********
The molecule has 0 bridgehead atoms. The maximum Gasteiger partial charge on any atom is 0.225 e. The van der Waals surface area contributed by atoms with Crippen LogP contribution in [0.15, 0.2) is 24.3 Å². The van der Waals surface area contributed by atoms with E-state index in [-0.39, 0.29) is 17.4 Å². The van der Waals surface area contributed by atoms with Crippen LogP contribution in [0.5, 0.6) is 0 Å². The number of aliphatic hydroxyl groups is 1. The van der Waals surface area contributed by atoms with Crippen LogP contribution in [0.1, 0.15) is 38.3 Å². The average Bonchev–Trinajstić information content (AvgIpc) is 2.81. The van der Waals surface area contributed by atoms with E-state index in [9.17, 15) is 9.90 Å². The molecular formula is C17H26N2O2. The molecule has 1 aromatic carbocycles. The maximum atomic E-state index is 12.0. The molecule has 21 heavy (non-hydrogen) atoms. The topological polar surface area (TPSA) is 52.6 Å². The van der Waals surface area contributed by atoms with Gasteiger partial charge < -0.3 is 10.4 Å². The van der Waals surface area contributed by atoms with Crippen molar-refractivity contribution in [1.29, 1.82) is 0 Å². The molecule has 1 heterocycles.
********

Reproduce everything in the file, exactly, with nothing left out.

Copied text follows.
The molecule has 0 bridgehead atoms. The maximum Gasteiger partial charge on any atom is 0.225 e. The van der Waals surface area contributed by atoms with Crippen LogP contribution in [0.15, 0.2) is 24.3 Å². The van der Waals surface area contributed by atoms with E-state index in [-0.39, 0.29) is 17.4 Å². The van der Waals surface area contributed by atoms with Crippen LogP contribution in [0.5, 0.6) is 0 Å². The number of aliphatic hydroxyl groups is 1. The van der Waals surface area contributed by atoms with Crippen LogP contribution in [0.1, 0.15) is 38.3 Å². The average Bonchev–Trinajstić information content (AvgIpc) is 2.81. The van der Waals surface area contributed by atoms with E-state index in [9.17, 15) is 9.90 Å². The molecular formula is C17H26N2O2. The molecule has 1 aromatic carbocycles. The maximum atomic E-state index is 12.0. The molecule has 21 heavy (non-hydrogen) atoms. The topological polar surface area (TPSA) is 52.6 Å². The van der Waals surface area contributed by atoms with Gasteiger partial charge < -0.3 is 10.4 Å². The van der Waals surface area contributed by atoms with Crippen molar-refractivity contribution in [1.29, 1.82) is 0 Å². The molecule has 1 heterocycles.